Flexible Learning Pathways for UBC : integrating Formal and Informal Learning
MET- UBC – ETEC 580 – Final Project
Rather than thinking of public education as a burden that schools must shoulder on their own, what would it mean to think of public education as a responsibility of a more distributed network of people and institutions?…what would it mean to enlist help in this endeavour from an engaged and diverse set of publics that are broader than what we traditionally think of as educational and civic institutions? In addition to publics that are dominated by adult interests, these publics should include those that are relevant and accessible to kids now, where they can find role models, recognition, friends, and collaborators who are co participants in the journey of growing up in a digital age.
(Ito, 2010, p. 353)
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It takes a village to raise a child. This proposal is an attempt to establish that informal learning is just as credible as formal learning, especially in a flexible networked learning environment. Everyone has a role and contribution to learning. There is a currency for informal learning; however, there is confusion over the credibility of informal learning compared to formal, institutionalised learning. Looking back at the 10 Predictions for 2013, (2012) flexible learning pathways offers an opportunity to meet many of these predictions:
1. Connected Learners
2. Mobile Devices
3. Communities of Practice
4. Evidence of Learning
5. Taking Risks
7. Learner Voice and Choice
8. Unpacking Standards
9. Transforming Learning Environments
10. Building a Common Language
In my opinion, flexible learning pathways offer the most potential to meet these predictions.
This proposal will define flexible learning pathways and describe how flexible learning pathways can be used to integrate formal and informal learning. I will begin by describing how flexible learning pathways are relevant to different learners from different perspectives. I will describe the current opportunities that blend or measure informal and formal learning. In conclusion, I will present conditions to consider in creating a flexible learning pathways program for UBC. It is my hope that every person who reads this proposal will consider how they can contribute to creating a learning pathway system and develop the currency of informal learning.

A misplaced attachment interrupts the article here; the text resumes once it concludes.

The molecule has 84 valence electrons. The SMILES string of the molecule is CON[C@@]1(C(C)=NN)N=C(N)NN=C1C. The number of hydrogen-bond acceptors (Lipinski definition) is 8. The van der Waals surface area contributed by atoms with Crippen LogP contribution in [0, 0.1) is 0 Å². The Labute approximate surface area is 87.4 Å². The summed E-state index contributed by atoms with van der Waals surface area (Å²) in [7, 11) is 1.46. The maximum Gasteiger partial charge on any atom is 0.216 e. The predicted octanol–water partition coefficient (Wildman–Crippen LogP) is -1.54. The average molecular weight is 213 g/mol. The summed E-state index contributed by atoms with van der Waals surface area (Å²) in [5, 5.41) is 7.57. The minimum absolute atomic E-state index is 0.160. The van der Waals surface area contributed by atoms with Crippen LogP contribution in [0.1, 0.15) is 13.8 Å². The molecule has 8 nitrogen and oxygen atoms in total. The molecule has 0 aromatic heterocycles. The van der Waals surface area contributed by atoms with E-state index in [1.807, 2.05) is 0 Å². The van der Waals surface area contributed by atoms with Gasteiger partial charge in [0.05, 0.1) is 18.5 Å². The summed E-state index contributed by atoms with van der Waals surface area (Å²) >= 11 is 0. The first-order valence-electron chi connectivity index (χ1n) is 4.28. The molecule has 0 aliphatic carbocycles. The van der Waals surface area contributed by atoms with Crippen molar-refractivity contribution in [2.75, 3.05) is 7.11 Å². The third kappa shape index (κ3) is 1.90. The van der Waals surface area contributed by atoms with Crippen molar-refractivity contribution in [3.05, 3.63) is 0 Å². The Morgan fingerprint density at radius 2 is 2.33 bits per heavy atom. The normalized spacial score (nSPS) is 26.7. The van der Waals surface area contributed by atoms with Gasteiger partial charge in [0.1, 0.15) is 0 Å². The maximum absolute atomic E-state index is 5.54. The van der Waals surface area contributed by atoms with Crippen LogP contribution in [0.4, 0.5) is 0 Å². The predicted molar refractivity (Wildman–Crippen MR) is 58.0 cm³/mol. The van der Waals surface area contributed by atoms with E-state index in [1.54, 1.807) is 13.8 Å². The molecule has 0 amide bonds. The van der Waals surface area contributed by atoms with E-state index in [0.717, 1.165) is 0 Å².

1) What is a Flexible Learning Pathway?
Using flexible learning pathways means to integrate an interdisciplinary curriculum by connecting competency based learning with evidence of problem based learning to meet the personalized needs of each learner.
Learning pathways promote the integration of formal learning and non-formal learning in one learning environment. Learning pathways offer authentic, individualized, personalized learning opportunities to demonstrate evidence of learning and a means to describe and measure the mastery of competencies for a learner. Clement (2000) defines a learning pathway as,
“The sequence of intermediate steps from preconceptions to target model form what Scott (1991) and Niedderer and Goldberg (1995) have called a learning pathway. For any particular topic, such a pathway would provide both a theory of instruction and a guideline for teachers and curriculum developers.”
Although a learning pathways may be considered a new concept, peer reviewed articles to support it can be found in the research about personalized learning (Reigluth, Watson & Watson, 2013, Kitsantas & Dabbagh, 2011), self regulated learning (Zimmerman & Schunk, 1989) and social constructivist theory in global networks (Enonbun, 2010). Learning pathways as a means of learning design are alluded to in vision papers about fluid learning (Falconer, Littlejohn, McGill, (2013) and centrifugal schooling (Williamson, 2013). Learning pathways are being scaffolded at the New Zealand CORE conference and are now more commonly used to support professional learning tracking and progress.
Currently, learners have the opportunities to learn inside and outside formal learning institutions. However, learners are not always given credit for their learning outside of school walls. Learning pathways offer the learner the opportunity to develop a way of tracking, and creating digital evidence of learning which would help create a description of who they are as a person and what they can do. Their learning pathway may include evidence of what they are passionate about, what experiences they may have, what skills they may have developed, what academic strengths they may have, references who can endorse their skills and a specific frame of reference to identify what makes every learner unique. The key component of a learning pathway is the learning design to promote evidence of personalized learning and the emphasis on competency based learning integrated with alternatives measures of learning.